You have no items in your cart. Want to get some nice things?Go shopping
Tendai Huchu’s debut novel, The Hairdresser of Harare, was published in 2010 to wide acclaim. Praised by the New Internationalist as “a wry and touching portrait of contemporary Zimbabwe”, the novel follows the relationship between hairdresser Vimbai and smooth-talking interloper Dumisani, and its frankness and direct style has been seen as a challenge to the Zimbabwean authorities, although Huchu insists that this wasn’t his intention.
Huchu was born in 1982 in Bindura, Zimbabwe. He attended Churchill High School in Harare and went on to the University of Zimbabwe. After an ill-fated attempt to study mining engineering, he dropped out in the middle of the first semester and drifted from job to job, including some time working at a casino and—an unhappy memory—as a binman. He began to write, returned to university and now lives in Edinburgh, Scotland, where he divides his time between being an author and a podiatrist.
He can be found at www.tendaihuchu.com, although his Luddite tendencies mean that you’re not likely to spot him on Twitter or Facebook any time soon.
Describe your earliest memory.
I remember vegetable patches and lush, green lawn. I remember a chicken coop and a small fence. Two kids, in shorts, running round the yard—my brother and I.
What was the first book you ever loved? Why?
A Kiss For Little Bear by Else Holmelund Minarik. My poor mum had to read it to me again and again and again and again… at bedtime because I was utterly enchanted. You’d be hard pressed to find a more perfect story.
Describe the first time you realised that the world may not be as it seems.
I reckon in my teens, when I started seeing the great social and class divides in Zimbabwe and couldn’t reconcile them with the State’s uber-patriotic narrative.
What has been the most formative place in your life? Why?
Reading, Berkshire—I was living alone for the first time which gave me a lot of time to read and, crucially, to think. It happened late—I was in my early twenties, but, without that time and space, I wouldn’t be who I am now.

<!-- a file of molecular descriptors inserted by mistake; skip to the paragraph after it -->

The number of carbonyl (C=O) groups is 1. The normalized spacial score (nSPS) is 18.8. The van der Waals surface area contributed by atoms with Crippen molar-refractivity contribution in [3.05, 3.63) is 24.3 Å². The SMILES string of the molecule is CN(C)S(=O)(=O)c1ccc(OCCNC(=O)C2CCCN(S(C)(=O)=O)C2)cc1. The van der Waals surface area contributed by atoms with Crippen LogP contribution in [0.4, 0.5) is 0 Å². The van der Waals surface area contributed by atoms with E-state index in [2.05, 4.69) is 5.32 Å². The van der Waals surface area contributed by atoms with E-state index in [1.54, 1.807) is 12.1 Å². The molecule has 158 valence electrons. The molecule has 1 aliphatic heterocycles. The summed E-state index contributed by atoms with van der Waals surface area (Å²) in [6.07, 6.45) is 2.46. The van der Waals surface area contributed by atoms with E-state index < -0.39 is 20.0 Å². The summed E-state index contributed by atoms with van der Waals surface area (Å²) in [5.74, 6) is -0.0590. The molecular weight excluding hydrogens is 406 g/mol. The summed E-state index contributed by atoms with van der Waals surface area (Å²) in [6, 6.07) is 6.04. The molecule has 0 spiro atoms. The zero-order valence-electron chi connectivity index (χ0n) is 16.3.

Which literary or historical character do you most identify with? Why?
Raskolnikov. I carry a huge amount of Catholic guilt with me every day.
Which literary character do you have a crush on and why? How would you win him/her over?
I’m a sucker for those old school femme fatales in hardboiled fiction. If I had to pick one it’d be Sternwood’s eldest daughter, Vivian, from Chandler’s The Big Sleep. I mean she was hot, rich and smart. I’d win her over by becoming, in the parlance of that universe, a private dick.
What do you do when you’re not reading or writing?
I play a bit of chess, take long walks along the canal near where I live, a bit of this and a bit of that. The great thing about this line of work is you get a lot of time to float about and do whatever.
Describe the worst job you’ve ever had.
Describe your most defining experience with money.
Not having any—the writer’s curse. I think, when you don’t have a lot of money, you come to realise just how powerful those little pieces of paper are. The way you see opportunities collapse around you and the anxiety you have when you don’t have a lot of money can be character building. Alternatively, they can lead to a prescription of Prozac.
If you could time-travel and teleport, which literary world would you want to visit? Why?
The X-men universe so parallels the world we live in today, but with the added bonus of really cool superpowers and questionable outfits. There is so much complexity in comics that I feel is under-appreciated by readers today.
Being a writer is a strange brand of celebrity. Tell us about your most memorable encounter.
More like Z-list celebrity. My most memorable encounter is meeting a reader in Germany who went on to become, like, an online stalker, sending me loads of emails. I was flattered at first, then became a little concerned, and finally, exasperated by the torrent of emails and her declarations of affection.
What’s the most extreme thing you’ve done in pursuit of your writing?
Quitting my job—kids, don’t try this at home.
If you were to write yourself as a character, what would be your most defining characteristic?
I’d say dreaminess. I’d be a character blundering his way through a world he can barely comprehend.
If you were to write a novel about an anti-hero/-heroine, what would his/her central flaw be?
S/he would have a Hulk like temper, sort of a red mist that descends periodically, so that s/he loses perspective and fucks up his/her relationships with people close to him/her big time. And so, s/he spends most of the novel going round in circles, fixing shit and knowing full well s/he’s gonna fuck up again.
If you could have a superpower, what would it be? Why?
Omnipotence, proper Godlike powers. It’s an open secret that’s what every writer truly desires.
What is the most important piece of life advice you would give a young person?
Don’t ever grow up, never compromise with the world, never give up, don’t ever be afraid to look like a fool.
What’s next for you, work- and life-wise?
I have a new novel, The Maestro, The Magistrate & The Mathematician, coming out next autumn. I have quite a few different projects going on, but my main priority at the moment is making my next genre hop and going into noir, so I hope that works out too.